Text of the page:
What Are the Uses of Naproxen for Dogs?

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  • Written By: Debra Barnhart
  • Edited By: Kaci Lane Hindman
  • Last Modified Date: 04 October 2019
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Naproxen, also known by the brand name Aleve®, is a non-steroidal anti-inflammatory drug (NSAID) that works best on dogs with chronic pain caused by inflammation. Chronic pain is defined as continuing pain due to an injury or deterioration in the body such as arthritis. Veterinarians may prescribe naproxen for dogs with joint pain, arthritis, and canine hip dysplasia — an inherited condition in which the hip ball and socket are loose. This drug may also be prescribed to dogs for its fever reducing properties. The proper dosage of naproxen for dogs can be determined by a veterinarian based on the animal's weight and other factors.

Side effects of naproxen for dogs have been noted by both pet owners and veterinarians. Stomach irritation, stomach bleeding gastric ulcers and vomiting are some of the negative effects. It is not recommended to use naproxen for dogs that have a history of kidney, liver or blood disorders or for dogs that seem hypersensitive or allergic to the drug. Most experts say that naproxen should never be prescribed for cats.


Owners should never administer naproxen to a dog without veterinarian supervision due to the possible side effects. A veterinarian will know the proper dosage of naproxen based on the size and age of the dog as well as the cause of the pain. In addition, a veterinarian will consider the full array of analgesics available to alleviate pain in dogs, and may prescribe another analgesic better suited based on certain factors.

There are many options for pain relief in dogs. For example, the pain medication Tramadol®, which is an NSAID but behaves like a narcotic, is sometimes prescribed. According to some experts, anti-depressants can also have an impact in lessening chronic pain. Corticosteroids are sometimes used as well. Although these drugs do not reduce pain, their anti-inflammatory benefits may help to ease the source of the pain.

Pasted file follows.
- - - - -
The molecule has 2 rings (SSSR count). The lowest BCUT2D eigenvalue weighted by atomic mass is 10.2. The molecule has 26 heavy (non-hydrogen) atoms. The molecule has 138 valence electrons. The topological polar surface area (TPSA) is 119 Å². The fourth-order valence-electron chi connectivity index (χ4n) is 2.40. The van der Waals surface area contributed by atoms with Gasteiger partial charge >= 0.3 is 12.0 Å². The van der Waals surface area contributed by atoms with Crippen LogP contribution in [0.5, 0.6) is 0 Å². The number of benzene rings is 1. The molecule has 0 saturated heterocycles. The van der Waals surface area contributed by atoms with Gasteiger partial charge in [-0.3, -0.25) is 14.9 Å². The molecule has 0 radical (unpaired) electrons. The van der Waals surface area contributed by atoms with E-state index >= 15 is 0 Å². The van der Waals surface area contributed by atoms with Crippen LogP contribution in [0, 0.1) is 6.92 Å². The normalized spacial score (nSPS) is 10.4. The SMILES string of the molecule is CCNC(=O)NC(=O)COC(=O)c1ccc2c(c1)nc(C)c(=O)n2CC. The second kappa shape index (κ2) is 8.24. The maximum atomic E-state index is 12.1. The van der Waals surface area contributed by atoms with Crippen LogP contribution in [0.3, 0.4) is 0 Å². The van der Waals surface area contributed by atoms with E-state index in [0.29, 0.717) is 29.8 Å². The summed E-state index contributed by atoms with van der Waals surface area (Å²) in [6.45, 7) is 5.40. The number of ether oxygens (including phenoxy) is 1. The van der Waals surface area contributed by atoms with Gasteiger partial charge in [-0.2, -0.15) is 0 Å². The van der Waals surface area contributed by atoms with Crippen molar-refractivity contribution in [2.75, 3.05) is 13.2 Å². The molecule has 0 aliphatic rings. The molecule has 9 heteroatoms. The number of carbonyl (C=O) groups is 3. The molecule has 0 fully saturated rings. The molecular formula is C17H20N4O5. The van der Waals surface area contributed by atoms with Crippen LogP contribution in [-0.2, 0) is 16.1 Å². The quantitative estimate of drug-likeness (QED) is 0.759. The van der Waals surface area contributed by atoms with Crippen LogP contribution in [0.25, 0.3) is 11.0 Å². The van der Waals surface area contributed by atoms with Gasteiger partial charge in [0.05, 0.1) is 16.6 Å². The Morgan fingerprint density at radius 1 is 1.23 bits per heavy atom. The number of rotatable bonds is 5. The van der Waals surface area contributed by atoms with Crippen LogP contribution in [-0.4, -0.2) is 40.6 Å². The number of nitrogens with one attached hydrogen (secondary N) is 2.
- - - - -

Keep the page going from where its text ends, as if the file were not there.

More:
For a dog with joint pain or arthritis, many experts recommend weight loss if the dog is too heavy. Reduced weight lightens the pressure on a dog’s spine and joints. Of course, weight loss benefits the dog’s cardiovascular system as well.

Signs of pain in dogs are not always obvious, but owners should try to be aware of behavior that indicates discomfort. These include loss of appetite, limping, restlessness, trembling and aggressiveness. A behavioral change like hiding may be another indicator. Dog owners should consult a veterinarian when signs of pain persist.


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Post 4

Naproxen has a very small window of safety and can lead to gastric ulcerations rapidly. There are much safer anti-inflammatories your veterinarian can prescribe that do not carry the risk of death. Please discuss all medications (over the counter supplements included) with your veterinarian. Never give any anti-inflammatory without consulting with your veterinarian first.

Post 3

My dog takes naproxen for arthritis. It helps him move around. If he doesn't take it, he lies down all day from the pain.

Post 2

@alisha-- Naproxen can cause upset stomach, cramps and nausea in dogs. Your dog is probably not eating because her stomach hurts. I would call the vet to let him know and definitely try to get her to eat something before her next dose (if the vet says to continue the treatment of course).

If she shows signs of pain, whines and cries or starts having diarrhea, you need to take her to the hospital. She can develop stomach ulcers if she keeps taking the medication on a empty stomach.

I'm not a vet, but I personally wouldn't keep giving pain relievers to a dog that's not eating anything.

Post 1

My dog fell yesterday and strained her leg. The vet gave naproxen for the pain and inflammation. I gave her the first does yesterday and the second dose today. But ever since she started the medication, she has not been eating. She just drinks water.

I'm worried, I don't want her to become more sick and tired. Does naproxen usually reduce appetite in dogs?

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